In recent months, several public companies have been subjected to lawsuits by plaintiffs alleging inadequacy of executive compensation disclosure for purposes of the non-binding advisory shareholder vote on executive compensation (“say-on-pay”) required by the Dodd-Frank Act. In some cases, the complaints regarding say-on-pay disclosure have accompanied complaints regarding disclosure of amendments to equity compensation plans requiring shareholder approval. These new lawsuits follow earlier and largely unsuccessful fiduciary duty challenges brought against directors of companies that failed their say-on-pay votes; however, in contrast to the earlier cases, these new suits are actions brought as soon as companies file their proxies and seek to enjoin the shareholder vote from taking place.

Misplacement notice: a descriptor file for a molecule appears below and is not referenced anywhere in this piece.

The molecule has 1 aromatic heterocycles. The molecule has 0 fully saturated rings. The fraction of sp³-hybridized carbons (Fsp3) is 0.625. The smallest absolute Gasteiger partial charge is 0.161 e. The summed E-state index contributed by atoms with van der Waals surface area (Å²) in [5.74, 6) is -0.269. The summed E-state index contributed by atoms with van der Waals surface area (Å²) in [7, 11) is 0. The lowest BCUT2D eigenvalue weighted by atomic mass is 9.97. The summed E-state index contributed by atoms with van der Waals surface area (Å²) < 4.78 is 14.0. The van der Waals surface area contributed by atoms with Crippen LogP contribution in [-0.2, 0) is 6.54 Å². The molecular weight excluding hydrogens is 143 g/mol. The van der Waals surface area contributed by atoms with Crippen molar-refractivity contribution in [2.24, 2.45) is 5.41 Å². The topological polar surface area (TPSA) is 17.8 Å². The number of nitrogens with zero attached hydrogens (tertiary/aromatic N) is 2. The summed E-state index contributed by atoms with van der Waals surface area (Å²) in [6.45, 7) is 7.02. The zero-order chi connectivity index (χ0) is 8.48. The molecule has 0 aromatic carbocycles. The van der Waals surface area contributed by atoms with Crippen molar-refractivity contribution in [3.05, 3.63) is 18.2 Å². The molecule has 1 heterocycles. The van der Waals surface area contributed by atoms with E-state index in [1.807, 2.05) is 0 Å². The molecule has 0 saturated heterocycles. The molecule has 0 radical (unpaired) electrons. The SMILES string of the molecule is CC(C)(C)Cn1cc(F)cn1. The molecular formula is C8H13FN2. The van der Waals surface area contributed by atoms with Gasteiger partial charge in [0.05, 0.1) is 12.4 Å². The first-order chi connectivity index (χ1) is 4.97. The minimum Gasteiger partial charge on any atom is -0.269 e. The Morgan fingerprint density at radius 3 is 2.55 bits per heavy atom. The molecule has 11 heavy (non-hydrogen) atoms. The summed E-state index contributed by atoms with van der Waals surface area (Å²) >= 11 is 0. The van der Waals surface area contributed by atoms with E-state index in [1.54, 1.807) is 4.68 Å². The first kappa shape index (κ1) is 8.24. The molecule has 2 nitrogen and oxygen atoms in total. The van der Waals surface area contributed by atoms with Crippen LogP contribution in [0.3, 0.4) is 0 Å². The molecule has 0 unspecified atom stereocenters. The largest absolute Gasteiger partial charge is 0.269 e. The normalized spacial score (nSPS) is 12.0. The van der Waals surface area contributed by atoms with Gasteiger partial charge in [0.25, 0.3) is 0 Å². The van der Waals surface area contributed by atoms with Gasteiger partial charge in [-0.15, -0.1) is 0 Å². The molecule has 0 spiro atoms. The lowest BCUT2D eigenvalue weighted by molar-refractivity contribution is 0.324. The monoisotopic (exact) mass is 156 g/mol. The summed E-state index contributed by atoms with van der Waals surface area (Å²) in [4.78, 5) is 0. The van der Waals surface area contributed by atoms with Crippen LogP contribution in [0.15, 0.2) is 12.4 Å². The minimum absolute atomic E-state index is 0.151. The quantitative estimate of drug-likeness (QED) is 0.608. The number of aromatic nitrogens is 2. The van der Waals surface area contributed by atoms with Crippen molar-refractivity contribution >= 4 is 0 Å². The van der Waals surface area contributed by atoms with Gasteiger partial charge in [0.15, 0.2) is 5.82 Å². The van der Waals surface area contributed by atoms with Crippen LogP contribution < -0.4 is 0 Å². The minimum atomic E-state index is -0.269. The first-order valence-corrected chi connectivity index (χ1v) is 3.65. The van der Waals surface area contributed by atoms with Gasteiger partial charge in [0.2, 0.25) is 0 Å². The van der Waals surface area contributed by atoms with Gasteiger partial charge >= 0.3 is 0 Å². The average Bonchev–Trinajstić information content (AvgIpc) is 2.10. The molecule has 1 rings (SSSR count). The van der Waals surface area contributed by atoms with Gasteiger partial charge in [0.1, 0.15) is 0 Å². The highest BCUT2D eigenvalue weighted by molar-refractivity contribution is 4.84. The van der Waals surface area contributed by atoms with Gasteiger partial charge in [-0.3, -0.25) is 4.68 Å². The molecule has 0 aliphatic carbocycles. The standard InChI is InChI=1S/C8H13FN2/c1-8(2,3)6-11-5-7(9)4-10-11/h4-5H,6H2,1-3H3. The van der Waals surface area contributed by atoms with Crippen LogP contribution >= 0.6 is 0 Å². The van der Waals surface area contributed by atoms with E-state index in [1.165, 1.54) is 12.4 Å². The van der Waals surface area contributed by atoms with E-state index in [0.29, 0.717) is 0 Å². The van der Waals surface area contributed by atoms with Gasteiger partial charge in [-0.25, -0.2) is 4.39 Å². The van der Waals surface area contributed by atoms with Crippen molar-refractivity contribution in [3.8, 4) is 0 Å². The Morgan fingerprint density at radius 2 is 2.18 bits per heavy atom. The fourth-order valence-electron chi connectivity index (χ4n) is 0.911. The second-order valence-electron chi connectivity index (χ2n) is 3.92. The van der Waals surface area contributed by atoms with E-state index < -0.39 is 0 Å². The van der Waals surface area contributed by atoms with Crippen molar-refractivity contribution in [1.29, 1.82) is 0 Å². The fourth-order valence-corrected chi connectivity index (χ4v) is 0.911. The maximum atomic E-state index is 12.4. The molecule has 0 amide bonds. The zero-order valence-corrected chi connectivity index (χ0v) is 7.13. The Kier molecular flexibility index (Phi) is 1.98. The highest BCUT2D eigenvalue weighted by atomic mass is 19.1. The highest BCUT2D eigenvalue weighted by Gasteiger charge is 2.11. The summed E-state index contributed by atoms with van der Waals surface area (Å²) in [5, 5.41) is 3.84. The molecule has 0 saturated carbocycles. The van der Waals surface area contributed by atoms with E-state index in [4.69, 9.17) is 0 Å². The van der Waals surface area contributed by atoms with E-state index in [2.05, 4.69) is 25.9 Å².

Editor’s Note: William Savitt is a partner in the Litigation Department of Wachtell, Lipton, Rosen & Katz. This post is based on a Wachtell Lipton firm memorandum by Mr. Savitt, Jeremy L. Goldstein, Kim B. Goldberg, and Michael J. Schobel.